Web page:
Denard Robinson, Terrelle Pryor Looking as Heisman as Anybody


We knew entering this fall that college football‘s Heisman race would be as wide open as ever. With Sam Bradford, Tim Tebow and Colt McCoy gone, and no big name senior quarterbacks to replace them, the race for the game’s most prestigious trophy began wide open in the preseason.

Given that there have been so few repeat winners, we knew the odds were stacked against Alabama tailback Mark Ingram. Then he missed the first two games with injury. Still he’s averaging 9.3 yards per carry and has four touchdowns in the two games he has played in. Also injured is Houston QB Case Keenum, who had a solid shot at the award if statistics were the criteria prioritized by voters.

Arkansas QB Ryan Mallett dropped out last week after his two interceptions and narrow loss to #1 Alabama blew his best chance to make a true national name for himself.

Oklahoma’s Ryan Broyles, second in the nation in receiving yards, is a viable candidate but we all know that receivers rarely win the award.

Right now you have to consider Boise State QB Kellen Moore (62-95, 873, 8-1, if you’re a football geek you’ll know what knows those numbers mean without the respective letters) as much of a candidate as anyone, along with Michigan QB Denard Robinson and Ohio State QB Terrelle Pryor.

By Paul M. Banks

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Houston QB Case Keenum for Heisman


By Paul M. Banks

You know these quarterback names: Colt McCoy, Tim Tebow. Even people who have never been interested in college football have heard of Tebow, or at least they’ve heard the ginormous hype surrounding him. But there’s no ginormous hype surrounding Houston Cougars QB Case Keenum, who’s put up the biggest passing numbers in the nation. Compare these stats:

Comp Att % Y Td Int
144 210 69 1696 13 2

3rd nationally for TD passes and Yards, 5th in completion percentage

44 68 65 643 6 1

103 145 71 1145 9 5

Keenum doesn’t play in a power conference, therefore his team receives little national publicity. However, prior to last Saturday’s 58-41 loss to UTEP (Hey, he doesn’t play defense) his Cougars were ranked #12 in the nation. In 2009, Keenum has victories over another pass-happy program in Texas Tech and also Oklahoma State, ranked 5th at the time. But the buzz that started to gather dissipated last week in the wake of the loss to the unranked Miners. Keenum did his part though, going a ridonkulous 51-76 for 536, 5 TDs, no INTs. “It’s not really a whole lot of fun when you don’t win. You can put up a bunch of stats, but it wasn’t the way we wanted it to turn out,” Keenum said on conference call Tuesday.

Keenum was also asked about the eye-popping stats he and his team have put up so far this year. “We look at a few stats that matter, how we do on 3rd downs and in the red zone. And of course, the Ws, but we don’t really look at those other stats right now. The rest are for the end of the year, when we can reflect,” he responded.keenum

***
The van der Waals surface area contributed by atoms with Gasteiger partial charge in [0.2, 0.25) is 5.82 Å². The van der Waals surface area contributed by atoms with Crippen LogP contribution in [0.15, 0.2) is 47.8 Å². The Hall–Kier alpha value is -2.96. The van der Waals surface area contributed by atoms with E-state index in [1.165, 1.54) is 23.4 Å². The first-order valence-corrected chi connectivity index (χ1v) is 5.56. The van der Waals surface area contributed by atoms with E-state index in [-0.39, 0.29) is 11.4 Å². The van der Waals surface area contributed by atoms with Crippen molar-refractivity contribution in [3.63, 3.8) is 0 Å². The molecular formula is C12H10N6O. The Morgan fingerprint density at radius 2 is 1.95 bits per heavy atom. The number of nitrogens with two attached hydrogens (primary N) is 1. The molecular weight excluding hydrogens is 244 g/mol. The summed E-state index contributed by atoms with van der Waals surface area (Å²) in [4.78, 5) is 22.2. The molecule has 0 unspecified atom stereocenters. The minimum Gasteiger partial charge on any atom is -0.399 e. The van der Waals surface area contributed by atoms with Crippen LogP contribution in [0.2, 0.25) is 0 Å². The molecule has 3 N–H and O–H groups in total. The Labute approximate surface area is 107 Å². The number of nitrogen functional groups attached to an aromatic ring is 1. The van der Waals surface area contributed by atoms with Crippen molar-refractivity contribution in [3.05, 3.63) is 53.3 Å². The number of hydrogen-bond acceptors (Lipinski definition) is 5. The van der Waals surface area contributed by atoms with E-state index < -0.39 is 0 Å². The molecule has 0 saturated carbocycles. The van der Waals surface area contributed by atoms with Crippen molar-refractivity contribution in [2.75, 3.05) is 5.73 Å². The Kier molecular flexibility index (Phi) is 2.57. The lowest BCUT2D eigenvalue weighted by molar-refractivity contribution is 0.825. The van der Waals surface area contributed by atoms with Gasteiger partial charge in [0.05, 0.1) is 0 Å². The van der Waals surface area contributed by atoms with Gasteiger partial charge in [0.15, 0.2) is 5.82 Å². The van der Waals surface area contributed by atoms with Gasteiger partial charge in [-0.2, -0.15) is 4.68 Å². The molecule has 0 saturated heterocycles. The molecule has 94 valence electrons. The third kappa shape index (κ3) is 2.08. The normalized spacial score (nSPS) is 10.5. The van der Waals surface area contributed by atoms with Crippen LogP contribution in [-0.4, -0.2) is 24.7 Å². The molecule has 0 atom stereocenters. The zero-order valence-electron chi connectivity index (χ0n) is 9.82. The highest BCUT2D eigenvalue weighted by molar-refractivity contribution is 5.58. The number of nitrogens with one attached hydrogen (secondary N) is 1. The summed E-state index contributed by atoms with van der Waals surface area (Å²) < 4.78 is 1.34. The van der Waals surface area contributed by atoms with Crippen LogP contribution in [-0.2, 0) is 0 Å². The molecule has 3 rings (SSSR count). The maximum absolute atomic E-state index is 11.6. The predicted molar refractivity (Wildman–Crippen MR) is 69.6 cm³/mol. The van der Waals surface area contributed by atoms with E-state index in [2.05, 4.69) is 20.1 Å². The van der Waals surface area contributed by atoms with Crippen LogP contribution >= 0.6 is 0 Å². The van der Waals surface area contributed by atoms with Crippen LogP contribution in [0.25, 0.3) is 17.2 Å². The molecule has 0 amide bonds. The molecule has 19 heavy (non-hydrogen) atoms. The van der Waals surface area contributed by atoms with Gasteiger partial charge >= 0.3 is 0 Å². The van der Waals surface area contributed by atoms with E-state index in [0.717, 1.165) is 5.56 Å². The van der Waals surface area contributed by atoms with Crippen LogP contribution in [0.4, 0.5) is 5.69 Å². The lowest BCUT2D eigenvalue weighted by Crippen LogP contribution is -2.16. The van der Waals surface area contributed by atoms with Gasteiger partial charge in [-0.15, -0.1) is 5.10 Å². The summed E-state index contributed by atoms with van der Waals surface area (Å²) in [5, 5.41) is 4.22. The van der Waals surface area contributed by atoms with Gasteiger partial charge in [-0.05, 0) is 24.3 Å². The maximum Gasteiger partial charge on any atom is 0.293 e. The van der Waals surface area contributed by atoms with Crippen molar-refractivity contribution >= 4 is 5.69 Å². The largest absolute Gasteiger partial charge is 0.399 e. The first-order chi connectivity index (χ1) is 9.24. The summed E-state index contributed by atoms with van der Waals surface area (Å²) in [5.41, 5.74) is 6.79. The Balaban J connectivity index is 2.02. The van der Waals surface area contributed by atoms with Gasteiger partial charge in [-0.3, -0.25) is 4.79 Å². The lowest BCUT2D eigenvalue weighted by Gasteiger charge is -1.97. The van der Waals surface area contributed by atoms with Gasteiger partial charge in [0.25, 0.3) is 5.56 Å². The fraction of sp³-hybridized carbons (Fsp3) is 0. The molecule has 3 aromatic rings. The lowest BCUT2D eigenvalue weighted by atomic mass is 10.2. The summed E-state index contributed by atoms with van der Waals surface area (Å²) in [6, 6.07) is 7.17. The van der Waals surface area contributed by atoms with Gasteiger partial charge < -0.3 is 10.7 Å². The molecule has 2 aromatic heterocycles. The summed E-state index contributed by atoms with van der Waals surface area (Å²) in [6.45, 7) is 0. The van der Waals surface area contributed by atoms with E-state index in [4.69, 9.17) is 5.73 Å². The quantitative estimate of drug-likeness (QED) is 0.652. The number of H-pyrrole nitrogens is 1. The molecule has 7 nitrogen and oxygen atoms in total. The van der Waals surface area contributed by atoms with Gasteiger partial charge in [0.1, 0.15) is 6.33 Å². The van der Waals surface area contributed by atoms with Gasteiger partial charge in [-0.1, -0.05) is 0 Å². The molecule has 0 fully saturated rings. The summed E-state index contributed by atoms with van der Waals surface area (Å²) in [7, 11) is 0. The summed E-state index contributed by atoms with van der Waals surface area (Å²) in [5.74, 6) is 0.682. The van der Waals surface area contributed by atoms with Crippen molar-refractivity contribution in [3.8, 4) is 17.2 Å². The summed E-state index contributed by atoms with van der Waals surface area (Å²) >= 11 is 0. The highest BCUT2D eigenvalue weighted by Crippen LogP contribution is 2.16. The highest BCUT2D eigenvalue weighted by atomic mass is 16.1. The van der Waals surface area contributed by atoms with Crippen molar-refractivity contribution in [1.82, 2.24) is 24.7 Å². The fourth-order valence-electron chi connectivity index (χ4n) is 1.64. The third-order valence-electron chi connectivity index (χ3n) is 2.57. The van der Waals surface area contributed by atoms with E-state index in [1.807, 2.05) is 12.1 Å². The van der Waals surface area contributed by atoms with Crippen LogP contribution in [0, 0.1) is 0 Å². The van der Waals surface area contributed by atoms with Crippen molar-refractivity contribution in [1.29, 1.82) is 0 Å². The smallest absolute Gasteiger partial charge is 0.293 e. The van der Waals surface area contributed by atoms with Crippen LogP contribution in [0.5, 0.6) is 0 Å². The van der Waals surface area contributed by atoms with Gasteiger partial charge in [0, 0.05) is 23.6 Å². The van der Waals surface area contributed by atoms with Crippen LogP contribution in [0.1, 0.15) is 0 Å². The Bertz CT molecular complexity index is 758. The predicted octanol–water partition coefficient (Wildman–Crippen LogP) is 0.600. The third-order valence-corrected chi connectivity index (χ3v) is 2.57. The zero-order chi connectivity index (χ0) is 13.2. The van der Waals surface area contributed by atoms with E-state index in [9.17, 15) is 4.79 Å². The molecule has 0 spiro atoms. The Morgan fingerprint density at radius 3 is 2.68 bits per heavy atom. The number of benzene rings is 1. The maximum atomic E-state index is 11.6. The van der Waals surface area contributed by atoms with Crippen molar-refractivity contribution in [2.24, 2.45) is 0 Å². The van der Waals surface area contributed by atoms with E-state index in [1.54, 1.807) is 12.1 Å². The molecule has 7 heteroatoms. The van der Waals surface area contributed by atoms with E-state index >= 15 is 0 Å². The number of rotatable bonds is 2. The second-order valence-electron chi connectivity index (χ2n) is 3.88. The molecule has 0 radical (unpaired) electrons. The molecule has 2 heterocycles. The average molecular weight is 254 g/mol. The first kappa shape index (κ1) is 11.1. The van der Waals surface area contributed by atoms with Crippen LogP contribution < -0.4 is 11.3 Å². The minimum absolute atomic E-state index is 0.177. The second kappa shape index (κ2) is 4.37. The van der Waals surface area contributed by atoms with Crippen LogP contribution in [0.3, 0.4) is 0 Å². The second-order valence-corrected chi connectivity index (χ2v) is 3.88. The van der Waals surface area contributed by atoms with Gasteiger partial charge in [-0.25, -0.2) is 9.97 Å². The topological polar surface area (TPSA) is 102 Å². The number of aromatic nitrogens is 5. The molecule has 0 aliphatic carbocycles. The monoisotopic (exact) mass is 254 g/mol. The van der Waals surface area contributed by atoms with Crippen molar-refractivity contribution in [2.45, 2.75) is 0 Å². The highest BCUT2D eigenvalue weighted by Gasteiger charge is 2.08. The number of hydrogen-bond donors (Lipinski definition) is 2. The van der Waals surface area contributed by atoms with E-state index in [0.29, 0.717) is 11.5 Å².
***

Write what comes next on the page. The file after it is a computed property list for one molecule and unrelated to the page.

His Cougars are 2-0 against BCS schools this season and will face another opponent of that sort in the SEC’s Mississippi State. It’s yet another opportunity for him to step up as the bright lights shine upon him, perhaps prompting more people to compare him to recent Houston QBs with legendary careers: David Klingler, Andre Ware, Kevin Kolb (a name somehow pronounced Cobb).

“It’s definitely cool and an honor to be mentioned in the same sentence as those guys, I take it not lightly. I know Kevin pretty well. They’ve all done great things and continue to do great things. I appreciate those kind of compliments,” Keenum stated.

Being this is Armed Forces appreciation week in college football I asked Keenum his reflections on playing in the Armed Forces Bowl. “I remember being on the field for the coin toss, and I wasn’t paying attention to who I was shaking hands with, but I saw 4 stars and it was General Petreaus, so it was petty neat to meet a guy like that. It was pretty cool there, the atmosphere, all the different armed forces at the stadium, the events surrounding the game, the different speakers they brought in. And it’s something that there needs to be more of. I’d do it again in a heartbeat,” he articulated.

I followed up by asking his thoughts about comparing football to war. “You always hear “It’s a fight, it’s a battle, it’s a war,” every week and I’ve never really agreed with it, especially in times like now. I don’t think we can really compare what we do to what they do overseas, laying down their lives so that we can do what we do. In football there’s injuries and stuff, and a few people do lose their lives here and there, but it’s nothing like the risks those men and women take. So I don’t like to compare it in that way, because they’re doing something that means so much more,” Keenum responded.